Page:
- People love to buy. They love to discover wonderful new products and experiences. In America, and increasingly around the world, people see commerce as a natural and appealing activity.
- People make buying decision
s emotionally. They decide based on a feeling, need, or emotion. That's why intangible benefits are generally the key to persuasion. For any given promotion, you should ask yourself, "What is the emotional hot button here?"
- People need to justify decisions logically. While people make emotional decisions, they justify those decisions with logic and facts. You should always give people the appropriate justification for making a purchase.
- People want to avoid risk. People pursue gain, but the urge to avoid loss is more powerful because it works on a more basic level. In direct marketing, people usually can't see you or the thing you're promoting before they part with their money. So there is always a level of distrust and suspicion you must overcome.
- People seek value. Value is not a fixed number. It is
a subjective relationship between the thing you are selling and what people perceive its worth to be. The greater the value relative to the price, the more likely people will respond to your offer.
- People buy direct because of convenience and exclusivity. Don't fool yourself. If your customers could easily find the things you offer at a nearby store, that's probably where most would buy them because the perceived risk is lower.
Has any of this changed? No. People are still people. However, while a well-written headline and eye-catching photo can still make someone want what you're offering, your customer's fear and logic circuits are now operating on overdrive. They need stronger justification and greater value than ever before.
They also need more assurance that their financial risk is minimal or even that the purchase will save them money.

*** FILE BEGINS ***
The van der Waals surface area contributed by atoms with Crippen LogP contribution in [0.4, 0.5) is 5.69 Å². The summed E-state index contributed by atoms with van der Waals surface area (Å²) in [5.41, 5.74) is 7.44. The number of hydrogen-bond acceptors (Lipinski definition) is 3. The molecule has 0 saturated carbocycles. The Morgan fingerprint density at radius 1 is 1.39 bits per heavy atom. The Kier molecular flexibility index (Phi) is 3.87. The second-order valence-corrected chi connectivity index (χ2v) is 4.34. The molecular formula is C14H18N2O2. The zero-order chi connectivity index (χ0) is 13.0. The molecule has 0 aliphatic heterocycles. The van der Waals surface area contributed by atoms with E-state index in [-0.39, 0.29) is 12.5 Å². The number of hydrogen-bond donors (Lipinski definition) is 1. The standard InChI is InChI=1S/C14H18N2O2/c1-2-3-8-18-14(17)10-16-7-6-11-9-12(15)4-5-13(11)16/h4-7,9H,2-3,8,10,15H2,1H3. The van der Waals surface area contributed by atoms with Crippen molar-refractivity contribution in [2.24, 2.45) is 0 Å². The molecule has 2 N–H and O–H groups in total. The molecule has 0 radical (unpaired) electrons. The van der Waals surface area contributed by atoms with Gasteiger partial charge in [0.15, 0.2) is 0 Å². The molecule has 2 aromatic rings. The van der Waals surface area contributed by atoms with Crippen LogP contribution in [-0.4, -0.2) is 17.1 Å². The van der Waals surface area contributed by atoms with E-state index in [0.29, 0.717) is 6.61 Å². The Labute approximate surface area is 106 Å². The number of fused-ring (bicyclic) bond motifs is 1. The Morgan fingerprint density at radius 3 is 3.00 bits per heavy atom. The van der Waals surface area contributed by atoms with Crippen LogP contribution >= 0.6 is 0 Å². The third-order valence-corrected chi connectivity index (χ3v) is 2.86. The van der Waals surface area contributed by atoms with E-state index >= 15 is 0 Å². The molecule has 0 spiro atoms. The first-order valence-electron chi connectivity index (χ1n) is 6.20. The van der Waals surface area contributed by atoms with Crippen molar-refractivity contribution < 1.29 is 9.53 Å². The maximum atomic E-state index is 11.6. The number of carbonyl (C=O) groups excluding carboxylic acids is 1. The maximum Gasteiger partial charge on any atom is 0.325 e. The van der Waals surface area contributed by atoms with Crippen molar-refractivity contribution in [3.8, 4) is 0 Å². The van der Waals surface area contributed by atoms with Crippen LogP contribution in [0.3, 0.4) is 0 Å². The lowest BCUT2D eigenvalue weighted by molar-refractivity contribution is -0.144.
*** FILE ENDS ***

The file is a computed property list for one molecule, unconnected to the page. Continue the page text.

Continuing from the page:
These aren't foreign concepts. We know these ideas
well. Today's market simply requires more attention to them than when the marketplace was flush with cash.
So if you are savvy enough to sell with one set of psychological conditions, you are savvy enough to sell with another set. In fact, as a direct marketer, you are better equipped to adapt to these modified conditions than virtually any other type of business.Download and continue reading the white paper
- The Hidden Opportunities of a Down Market
- Getting Your Mind Right
- The 4 Key Principles
- The Takeaway
Download your copy now
- Getting Back to Basics - Direct Marketing 101 (Page 6)
- 3 Simple Ways to Reduce Direct M
ail Costs (Page 8)
- Boost Profits by Testing Cheaper Formats (Page 9)
- A Short Course on Testing (Page 10)
- General Rules for Running a Good Test (Page 12)
- Copy in Direct Marketing (Page 14)
- 7 Proven Copy Formulas (Page 15)
- Basic Appeals - What People What (Page 16)
- How to Build Credibility with Testimonials (Page 19)
- Clever Ways to Build Credibility (Page 20)
- Reduce Perceived Risk with a Guarantee (Page 21)
- Make an Irresistible Offer (Page 24)
- 60 Proven Direct Mail Offers (Page 26)
- Stone's 30 Timeless Direct Marketing Principles (Page 33)